Meanwhile, tempers flared in September 1895 at the Herkimer County Republicans’ convention held in Herkimer. The “Little Falls” and “Herkimer” factions debated the seating of Wilmurt’s delegates. Delegates were elected under questionable circumstances (assertions of opened ballots, voting by nonresidents, double voting and the disappearance of the poll list) and then a new caucus occurring in a nearby hotel room wanted different delegates. More votes were cast than the voter population in Wilmurt. After a motion by Titus Sheards that no delegates from Wilmurt be seated, the convention agreed that the election results be accepted. Warner Miller, Herkimer Republican party boss, chaired the convention. This would be a foreshadowing of future electoral problems.
On January 25, 1896, a special session of the Herkimer County Board of Supervisors quickly agreed to divide the town of Wilmurt, but took several hours to agree to the proposed boundary line, the south branch of the Moose River near Little Moose Lake. The southern portion of the town would retain its name; the northern portion was named Webb, after Dr. William Seward Webb. The Board of Supervisors appointed inspectors of election for the coming inaugural town meeting for Webb.
With the division of Wilmurt, the two political factions (“Little Falls” and “Herkimer”), though agreeing that the Republicans would still be in the majority, could not predict whose candidates would be elected. The recent caucus fight was recalled. All would have to wait until February 11 and the results of the Town of Webb’s first town meeting. They also didn’t consider John J. Wakely’s ambitions.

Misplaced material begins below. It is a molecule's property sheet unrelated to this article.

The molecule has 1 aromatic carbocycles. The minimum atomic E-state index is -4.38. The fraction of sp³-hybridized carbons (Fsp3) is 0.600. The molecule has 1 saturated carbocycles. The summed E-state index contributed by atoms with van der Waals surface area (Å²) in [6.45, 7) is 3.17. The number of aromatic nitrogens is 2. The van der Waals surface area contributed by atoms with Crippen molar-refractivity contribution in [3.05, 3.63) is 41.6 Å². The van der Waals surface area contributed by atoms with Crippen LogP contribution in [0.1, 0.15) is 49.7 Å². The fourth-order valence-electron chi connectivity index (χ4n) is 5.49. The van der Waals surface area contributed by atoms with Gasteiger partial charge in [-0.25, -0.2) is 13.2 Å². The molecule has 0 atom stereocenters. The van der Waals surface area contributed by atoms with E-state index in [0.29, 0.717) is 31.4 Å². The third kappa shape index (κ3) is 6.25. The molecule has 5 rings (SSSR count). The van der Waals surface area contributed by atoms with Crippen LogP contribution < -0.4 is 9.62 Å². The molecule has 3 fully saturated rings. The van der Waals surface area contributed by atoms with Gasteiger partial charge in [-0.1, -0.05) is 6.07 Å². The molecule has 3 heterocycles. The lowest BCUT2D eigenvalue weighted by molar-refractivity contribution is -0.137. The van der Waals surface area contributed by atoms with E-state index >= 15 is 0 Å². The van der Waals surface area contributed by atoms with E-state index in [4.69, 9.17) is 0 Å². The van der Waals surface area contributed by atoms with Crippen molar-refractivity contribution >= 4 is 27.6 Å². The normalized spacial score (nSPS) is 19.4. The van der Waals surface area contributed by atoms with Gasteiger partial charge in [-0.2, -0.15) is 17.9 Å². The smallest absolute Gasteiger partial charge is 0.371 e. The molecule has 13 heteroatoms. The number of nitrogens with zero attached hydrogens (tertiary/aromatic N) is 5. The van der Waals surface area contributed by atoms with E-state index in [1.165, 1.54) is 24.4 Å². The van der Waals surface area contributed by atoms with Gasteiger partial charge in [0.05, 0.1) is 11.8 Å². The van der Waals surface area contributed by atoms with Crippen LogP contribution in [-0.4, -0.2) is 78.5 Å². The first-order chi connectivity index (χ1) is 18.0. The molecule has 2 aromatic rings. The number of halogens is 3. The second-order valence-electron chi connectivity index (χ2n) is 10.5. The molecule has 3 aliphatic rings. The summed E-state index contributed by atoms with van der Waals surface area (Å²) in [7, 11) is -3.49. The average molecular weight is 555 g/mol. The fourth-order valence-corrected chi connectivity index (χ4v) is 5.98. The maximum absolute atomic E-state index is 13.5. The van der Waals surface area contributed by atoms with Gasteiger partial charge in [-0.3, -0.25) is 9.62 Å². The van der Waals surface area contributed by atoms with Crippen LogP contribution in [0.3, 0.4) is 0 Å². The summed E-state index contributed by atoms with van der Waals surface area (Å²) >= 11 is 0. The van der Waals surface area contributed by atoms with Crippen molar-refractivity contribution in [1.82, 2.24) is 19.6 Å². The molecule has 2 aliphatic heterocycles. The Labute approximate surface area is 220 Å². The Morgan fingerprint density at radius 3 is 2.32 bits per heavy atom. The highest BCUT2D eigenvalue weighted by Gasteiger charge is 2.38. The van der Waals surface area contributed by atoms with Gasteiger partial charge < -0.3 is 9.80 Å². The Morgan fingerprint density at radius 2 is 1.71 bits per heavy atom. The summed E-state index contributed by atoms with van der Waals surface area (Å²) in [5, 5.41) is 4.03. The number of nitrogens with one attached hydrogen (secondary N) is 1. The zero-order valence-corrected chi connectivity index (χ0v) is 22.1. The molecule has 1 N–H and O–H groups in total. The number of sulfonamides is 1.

In 1894, Cornelius Mack owned Mack’s Hotel which was adjacent to Fulton Chain Station. In 1895, Mack sold his business to John J. Wakely who renamed it Wakely Hotel (This building would be bought in 1904 by the Tennis Brothers who moved it across the tracks in 1905. Today it is Van Auken’s Inn.). Before the February 11, 1896 election, a caucus of Republicans was scheduled to be held at Wakely Hotel; Wakely wanted to be nominated for Road Commissioner. Wakely then learned that Warner Miller had already selected candidates in another caucus held a few days earlier at the Palmer House in Herkimer that pegged Riley Parsons for Supervisor, D. P. Sperry for Road Commissioner and selected other candidates. These “Miller Republicans” were mostly residents of Old Forge.
When Wakely learned this, he toured the area lumber camps and when his Republican caucus was held, his majority was present and he was selected for Road Commissioner and Alexander McIntyre of McKeever for Supervisor. McIntyre was involved in the lumber manufacturing business. The “Palmer House Republicans” in Old Forge then joined the Democrats in a “union caucus” and nominated the popular Joseph Harvey for Supervisor.
On a very special day in the Town of Webb’s history, February 11, 1896, 154 votes were cast with McIntyre receiving 77 and Harvey 75. Two ballots had been thrown out as invalid: one had “Joseph Harvey” written in the “write-in” column and another had “Joseph Harvey” written in the Republican column under McIntyre’s name. The inspectors examined these, were convinced of the voters’ intent and awarded them to Harvey, resulting in a tie. These inspectors then appointed Harvey as the victor. The losing Republican Party took the results and the question of the inspectors’ authority to court.
Before Judge W. E. Scripture one month later, arguments were made by the McIntyre interests that inspectors should disqualify the rejected ballots, count McIntyre the winner and that these officials had no authority to declare a winner. The inspectors’ lawyers argued that the inspectors were appointed by the Board of Supervisors for the purpose of conducting this first election and consequently held the powers of justice of the peace. Judge Scripture ordered both sides to return at the next session with the contested ballots and any other questionable ballots, not to exceed five from either side.